So my "experience" of the garden has been limited to illustrated articles in places like Architectural Digest & various books on contemporary landscape architecture, & to Yves Abrioux's sumptuous and indispensible Ian Hamilton Finlay: A Visual Primer. Jessie Sheeler & Andrew Lawson's Little Sparta: The Garden of Ian Hamilton Finlay, then, is a welcome & enlightening guide to Finlay's major life-work.
Like no other text I've yet seen, Sheeler & Lawson's coffee-table book manages to give one a sense of what it might be like to walk thru the garden, to experience it in situ, rather than as a series of snapshots. The pictures – Lawson, I gather, is a top-notch garden photographer – are uniformly beautiful, everything in eye-popping color and crisp focus. And Sheeler's text is doggedly informative, translating every Latin inscription into English & explaining every classical reference in the patient voice of a young person's Latin teacher (which, it turns out, she is*).
If anything, it's the coffee-table book aspect of Little Sparta that I find a trifle off-putting. On the one hand, among Lawson's beautiful photographs of various aspects of the garden – columns, inscriptions, statues, bridges – are a number of very pretty pictures of foliage & flowers: nice enough, but the sort of thing that could be slotted into pretty much any book about any garden in the British Isles. I'd have appreciated a few more close-ups of IHF's inscribed plaques. And Sheeler's text, while it's thoroughly informed & always informative (if sometimes irritatingly basic for this overeducated reader – I suppose somebody out there needs to have the story of Apollo & Daphne, or of Aeneas & Dido's cave, retold them), tends to render anodyne the more troubling aspects of IHF's ideological art. We're told time & again how Robespierre & Saint-Just were apostles of purity & order; there's all too little mention of how the primary agent of that order was the guillotine. IHF is not interested in aestheticizing the guillotine when he compares it to the classical column or the birch tree: rather, he underlines by shocking juxtaposition the coexistence, the imbrication of terror & the pastoral.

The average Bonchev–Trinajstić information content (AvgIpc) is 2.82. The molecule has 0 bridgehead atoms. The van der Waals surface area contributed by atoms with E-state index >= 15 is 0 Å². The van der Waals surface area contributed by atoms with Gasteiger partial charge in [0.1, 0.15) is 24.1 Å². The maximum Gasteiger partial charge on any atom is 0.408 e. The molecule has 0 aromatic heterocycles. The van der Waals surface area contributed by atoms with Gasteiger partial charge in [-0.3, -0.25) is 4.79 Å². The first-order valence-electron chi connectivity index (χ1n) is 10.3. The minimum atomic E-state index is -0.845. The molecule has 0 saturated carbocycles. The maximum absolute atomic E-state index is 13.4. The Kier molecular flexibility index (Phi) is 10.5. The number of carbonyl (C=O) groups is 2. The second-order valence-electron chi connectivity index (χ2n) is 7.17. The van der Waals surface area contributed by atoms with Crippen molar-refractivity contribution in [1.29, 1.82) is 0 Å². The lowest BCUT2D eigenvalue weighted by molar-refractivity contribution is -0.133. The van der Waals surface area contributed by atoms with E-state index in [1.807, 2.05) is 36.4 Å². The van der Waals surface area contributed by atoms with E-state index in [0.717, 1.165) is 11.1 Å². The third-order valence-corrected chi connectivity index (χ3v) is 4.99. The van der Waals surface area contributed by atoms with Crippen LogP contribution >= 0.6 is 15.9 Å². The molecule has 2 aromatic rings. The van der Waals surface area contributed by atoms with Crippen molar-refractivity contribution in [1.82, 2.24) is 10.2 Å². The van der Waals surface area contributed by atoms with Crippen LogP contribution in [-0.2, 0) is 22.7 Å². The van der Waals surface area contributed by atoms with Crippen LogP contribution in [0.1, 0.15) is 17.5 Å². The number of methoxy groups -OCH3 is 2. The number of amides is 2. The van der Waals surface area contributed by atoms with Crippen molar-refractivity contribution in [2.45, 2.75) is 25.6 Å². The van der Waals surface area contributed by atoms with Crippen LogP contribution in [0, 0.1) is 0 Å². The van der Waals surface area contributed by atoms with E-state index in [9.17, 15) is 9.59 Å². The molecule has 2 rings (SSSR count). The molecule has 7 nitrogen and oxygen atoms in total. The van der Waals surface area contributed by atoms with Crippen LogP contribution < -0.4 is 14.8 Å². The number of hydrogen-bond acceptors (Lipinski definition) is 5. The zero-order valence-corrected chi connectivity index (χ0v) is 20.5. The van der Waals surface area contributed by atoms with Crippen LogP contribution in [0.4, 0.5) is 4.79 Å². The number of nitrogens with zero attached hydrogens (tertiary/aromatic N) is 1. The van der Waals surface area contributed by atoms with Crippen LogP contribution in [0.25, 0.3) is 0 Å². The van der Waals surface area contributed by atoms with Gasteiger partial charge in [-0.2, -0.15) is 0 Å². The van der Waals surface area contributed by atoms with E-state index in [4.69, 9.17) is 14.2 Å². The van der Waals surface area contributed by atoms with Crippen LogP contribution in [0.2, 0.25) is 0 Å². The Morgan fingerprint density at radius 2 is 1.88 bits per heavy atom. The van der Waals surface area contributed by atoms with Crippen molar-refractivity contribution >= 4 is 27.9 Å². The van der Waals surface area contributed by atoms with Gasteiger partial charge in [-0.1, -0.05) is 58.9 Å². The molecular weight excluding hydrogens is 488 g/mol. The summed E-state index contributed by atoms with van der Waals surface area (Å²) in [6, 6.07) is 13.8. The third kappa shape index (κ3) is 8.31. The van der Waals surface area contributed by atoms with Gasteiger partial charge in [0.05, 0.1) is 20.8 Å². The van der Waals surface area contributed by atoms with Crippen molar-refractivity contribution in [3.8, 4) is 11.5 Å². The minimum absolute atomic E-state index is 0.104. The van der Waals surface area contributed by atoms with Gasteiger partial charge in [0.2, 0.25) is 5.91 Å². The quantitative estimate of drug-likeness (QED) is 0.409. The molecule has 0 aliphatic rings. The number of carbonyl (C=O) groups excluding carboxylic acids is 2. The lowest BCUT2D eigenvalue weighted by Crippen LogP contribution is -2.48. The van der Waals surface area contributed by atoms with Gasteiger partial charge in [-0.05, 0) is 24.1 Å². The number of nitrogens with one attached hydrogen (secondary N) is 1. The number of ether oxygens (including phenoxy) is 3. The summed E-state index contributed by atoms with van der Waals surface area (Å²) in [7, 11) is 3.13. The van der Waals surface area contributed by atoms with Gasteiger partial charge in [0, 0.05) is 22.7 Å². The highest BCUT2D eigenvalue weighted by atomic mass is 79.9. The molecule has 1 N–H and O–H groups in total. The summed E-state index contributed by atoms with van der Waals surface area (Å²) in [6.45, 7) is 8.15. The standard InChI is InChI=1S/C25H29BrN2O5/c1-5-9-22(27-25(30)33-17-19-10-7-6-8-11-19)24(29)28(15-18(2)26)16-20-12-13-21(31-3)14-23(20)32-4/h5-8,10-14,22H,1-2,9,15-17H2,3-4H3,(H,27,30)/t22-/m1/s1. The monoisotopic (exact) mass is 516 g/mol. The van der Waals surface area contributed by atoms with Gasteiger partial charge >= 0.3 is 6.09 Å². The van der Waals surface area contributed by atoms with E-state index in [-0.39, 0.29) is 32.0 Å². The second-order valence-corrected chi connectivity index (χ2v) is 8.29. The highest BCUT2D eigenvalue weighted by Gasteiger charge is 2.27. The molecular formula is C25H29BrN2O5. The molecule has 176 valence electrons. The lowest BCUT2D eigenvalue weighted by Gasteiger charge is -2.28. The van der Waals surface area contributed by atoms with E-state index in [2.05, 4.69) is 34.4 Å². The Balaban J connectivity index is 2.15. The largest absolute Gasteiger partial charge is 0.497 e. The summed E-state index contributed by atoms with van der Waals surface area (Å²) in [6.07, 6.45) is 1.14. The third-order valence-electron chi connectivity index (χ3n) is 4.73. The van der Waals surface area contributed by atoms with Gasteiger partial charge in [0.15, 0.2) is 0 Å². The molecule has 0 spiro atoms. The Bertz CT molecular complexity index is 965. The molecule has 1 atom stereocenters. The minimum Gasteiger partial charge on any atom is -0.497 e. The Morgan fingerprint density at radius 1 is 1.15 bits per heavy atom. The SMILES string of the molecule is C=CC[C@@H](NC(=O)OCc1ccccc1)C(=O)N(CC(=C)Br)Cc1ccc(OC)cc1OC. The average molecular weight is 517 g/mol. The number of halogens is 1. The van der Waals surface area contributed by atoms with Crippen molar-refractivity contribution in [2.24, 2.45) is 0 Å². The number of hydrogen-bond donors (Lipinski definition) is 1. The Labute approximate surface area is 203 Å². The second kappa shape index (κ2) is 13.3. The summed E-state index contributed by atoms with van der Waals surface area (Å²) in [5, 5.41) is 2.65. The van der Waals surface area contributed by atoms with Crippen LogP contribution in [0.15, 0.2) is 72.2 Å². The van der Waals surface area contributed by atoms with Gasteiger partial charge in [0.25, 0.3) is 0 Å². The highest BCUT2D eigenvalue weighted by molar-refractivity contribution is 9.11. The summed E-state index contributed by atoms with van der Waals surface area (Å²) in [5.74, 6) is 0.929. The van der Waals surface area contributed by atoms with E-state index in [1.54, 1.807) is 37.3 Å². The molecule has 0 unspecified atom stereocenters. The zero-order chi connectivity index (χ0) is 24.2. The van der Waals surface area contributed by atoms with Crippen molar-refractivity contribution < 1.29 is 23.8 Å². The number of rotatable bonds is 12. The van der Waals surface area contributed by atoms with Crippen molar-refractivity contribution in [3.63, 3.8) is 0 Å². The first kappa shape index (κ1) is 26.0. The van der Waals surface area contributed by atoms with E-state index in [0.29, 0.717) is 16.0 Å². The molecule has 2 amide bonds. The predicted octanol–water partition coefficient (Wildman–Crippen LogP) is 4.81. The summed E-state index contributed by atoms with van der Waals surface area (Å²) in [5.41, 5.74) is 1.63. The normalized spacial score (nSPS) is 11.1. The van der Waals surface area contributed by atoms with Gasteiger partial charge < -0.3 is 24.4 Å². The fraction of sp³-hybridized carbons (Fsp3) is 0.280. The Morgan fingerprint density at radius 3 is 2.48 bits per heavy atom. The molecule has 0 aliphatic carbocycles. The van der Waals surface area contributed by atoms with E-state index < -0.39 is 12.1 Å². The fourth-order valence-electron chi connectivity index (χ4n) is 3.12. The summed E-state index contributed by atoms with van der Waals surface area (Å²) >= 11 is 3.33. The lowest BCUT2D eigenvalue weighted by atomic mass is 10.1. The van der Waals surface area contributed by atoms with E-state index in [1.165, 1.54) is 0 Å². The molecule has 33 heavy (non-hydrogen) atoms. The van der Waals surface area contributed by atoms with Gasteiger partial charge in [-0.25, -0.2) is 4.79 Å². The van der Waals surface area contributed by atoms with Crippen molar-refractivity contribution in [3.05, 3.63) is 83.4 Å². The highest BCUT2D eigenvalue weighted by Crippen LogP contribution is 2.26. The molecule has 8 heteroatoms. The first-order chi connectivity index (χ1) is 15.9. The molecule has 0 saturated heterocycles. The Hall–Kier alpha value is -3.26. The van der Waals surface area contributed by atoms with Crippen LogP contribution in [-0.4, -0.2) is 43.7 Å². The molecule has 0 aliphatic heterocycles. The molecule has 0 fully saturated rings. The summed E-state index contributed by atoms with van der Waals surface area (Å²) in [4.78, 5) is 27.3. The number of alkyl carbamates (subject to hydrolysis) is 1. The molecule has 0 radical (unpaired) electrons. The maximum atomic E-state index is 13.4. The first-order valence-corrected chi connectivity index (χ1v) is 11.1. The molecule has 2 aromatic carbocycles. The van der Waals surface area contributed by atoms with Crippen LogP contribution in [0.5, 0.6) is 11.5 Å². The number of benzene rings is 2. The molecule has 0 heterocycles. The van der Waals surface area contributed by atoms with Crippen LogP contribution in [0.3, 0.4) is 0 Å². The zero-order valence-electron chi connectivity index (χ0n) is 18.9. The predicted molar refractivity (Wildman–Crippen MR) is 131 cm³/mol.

Sheeler's Little Sparta is Sparta as order apotheosized, drained of its concomitant terror. (For a dose of the latter, go watch 300 – which one of my students last semester called his "favorite movie," sending a chill down this 4-eyed wimp's spine.) Dig Sheeler's last sentence:
Those who come prepared to find in Little Sparta works whose essence is poetic, not decorative or horticultural, will find find subsequently that the way they see the world is changed and made more wonderful.The only word I would quibble with here is the last (& most important): Little Sparta changes the world, and makes it more unsettled, more terrible.
But the heart of this book is its wonderful photographs & interpretive commentary. Anyone interested in landscape architecture, in concrete & conceptual poetry, & in their intersection, should buy this volume posthaste.
*Keen eyes might recognize Sheeler as the Jessie McGuffie who was Finlay's companion in the early 1960s, & who co-founded the Wild Hawthorn Press with him. "Sheeler" is the surname of one of Zukofsky's Brooklyn Polytech students, who visited Finlay & McGuffie in Edinburgh at LZ's suggestion – but therein hangs a painful tale whose outlines can be read in my The Poem of a Life: A Biography of Louis Zukofsky.